In addition, CARE kV adjusts the tube voltage (kV settings) suitable for the patient size and the chosen examination protocol. Tube current is then adapted automatically to maintain a constant contrast-to-noise ratio and to reach an appropriate combination of voltage and current [13]. The two techniques (CARE Dose4D and CARE kV) can be used simultaneously.


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Diagnostic image quality

To assess the non-inferiority in diagnostic image quality of acquisitions with different radiation dose levels, non-enhanced and i. v. contrast-enhanced examinations (n = 20) with the highest and the lowest CTDI in each age group were analyzed. Image quality was assessed independently on a 3-point Likert scale (from 1 = lowest to 3 = highest image quality) by three readers (one senior physicians with seven years of experience and two assistant physicians each with two years of experience) on a standard PACS workstation (Centricity RA 1000, GE Healthcare, Waukesha, Wisconsin, USA). In non-enhanced scans, the pulmonary intersegmental septum of the lower lobe, subsegmental pulmonary arteries and bronchi, as well as motion and breathing artifacts were evaluated. In enhanced scans coronary arteries and sinus, the aortic valve and pulsation artifacts were assessed additionally. Readers were blinded to all identifying data and technical details.


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Statistical analysis

For statistical analysis, IBM SPSS Statistics (version 22 for Windows, Ehningen, Germany) and (SAS jmp, version 11.1.1 for Windows, SAS Institute Inc., Cary, NC, USA) were used.

For all statistical tests, a significance level of p < 0.05 was set. Continuous variable data are presented as means ± standard deviations. Data that did not follow a normal distribution are presented as median with 95 % confidence interval (CI). By using univariate multifactorial analysis of variance, the influence of age, sex, CT scanner, pitch factor and dose modulation on dose descriptors was evaluated.

A non-inferiority analysis was performed for the 3-point image quality score using a 95 % confidence interval [25]. A non-inferiority margin of 0.2 image quality score points for the difference between the examinations was predefined. To evaluate the interrater reliability, a two-way intraclass correlation coefficient (ICC) was calculated.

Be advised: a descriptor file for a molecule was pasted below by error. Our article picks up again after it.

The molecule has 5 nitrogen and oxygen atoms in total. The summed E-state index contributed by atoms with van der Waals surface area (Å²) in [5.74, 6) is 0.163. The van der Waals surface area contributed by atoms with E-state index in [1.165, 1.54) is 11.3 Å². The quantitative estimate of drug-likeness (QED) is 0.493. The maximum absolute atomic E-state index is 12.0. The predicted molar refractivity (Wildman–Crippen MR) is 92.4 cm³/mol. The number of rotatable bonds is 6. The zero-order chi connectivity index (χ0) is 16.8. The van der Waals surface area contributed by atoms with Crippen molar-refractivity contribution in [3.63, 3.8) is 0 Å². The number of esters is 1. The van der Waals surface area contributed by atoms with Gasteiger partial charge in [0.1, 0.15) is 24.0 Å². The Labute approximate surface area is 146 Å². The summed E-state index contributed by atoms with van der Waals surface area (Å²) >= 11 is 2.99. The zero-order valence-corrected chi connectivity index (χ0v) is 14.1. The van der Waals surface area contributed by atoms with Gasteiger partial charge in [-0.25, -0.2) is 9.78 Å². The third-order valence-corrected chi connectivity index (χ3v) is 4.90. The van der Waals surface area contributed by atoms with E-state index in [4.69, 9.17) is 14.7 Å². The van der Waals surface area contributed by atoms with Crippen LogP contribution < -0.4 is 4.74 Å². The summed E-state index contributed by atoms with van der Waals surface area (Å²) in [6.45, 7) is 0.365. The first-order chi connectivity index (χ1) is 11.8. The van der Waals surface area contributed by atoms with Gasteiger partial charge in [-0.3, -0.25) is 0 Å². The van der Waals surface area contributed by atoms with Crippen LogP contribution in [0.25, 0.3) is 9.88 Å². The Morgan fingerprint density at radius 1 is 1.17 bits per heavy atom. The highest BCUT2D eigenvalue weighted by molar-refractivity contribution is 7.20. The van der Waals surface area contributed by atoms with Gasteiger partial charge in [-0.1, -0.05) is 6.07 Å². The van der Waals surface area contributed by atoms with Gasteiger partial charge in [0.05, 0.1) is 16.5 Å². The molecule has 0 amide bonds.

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Results

Radiation dose

Dose descriptors depend on patient age; see the appendix for detailed numerical information about the dose values.

[Fig. 2] demonstrates that the median dose-specific values generally decreased within the observation time. Especially between the years 2009 and 2010, a major leap can be observed. In the period from 2011 to 2013 only minor differences can be found. In addition, [Fig. 3] confirms the dose reduction in all age groups. Following linear regression, dose parameters dropped by an average of 12 % per year in the age groups ≤ 1 year, 2 – 5 years, 6 – 10 years and 11 – 15 years. Only in the age group “16 – 17 years” was a minor annual decrease of 10 % observed. Comparing the median dose values from the starting year 2007 to the final year of our study reveals a percentage decrease of 74 % in the age group ≤ 1 year and a reduction of 90 %, 76 %, 82 % and 82 % in the following age groups.

Zoom Image
Fig. 3 Dose parameters in the different age groups. Median CT volume dose index (CTDI; mGy), effective dose (Eeff, mSv) and size-specific dose estimate (SSDE; mGy) in the different age groups and through the years of the observation time.

Abb. 3 Dosiswerte in den verschiedenen Altersgruppen. Medianwerte für Volumen-CT-Dosisindex (CTDI; mGy), effektive Dosis (Eeff, mSv) und size-specific dose estimate (SSDE; mGy) in den verschiedenen Altersgruppen und Jahren des Beobachtungszeitraums.

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High-pitch protocols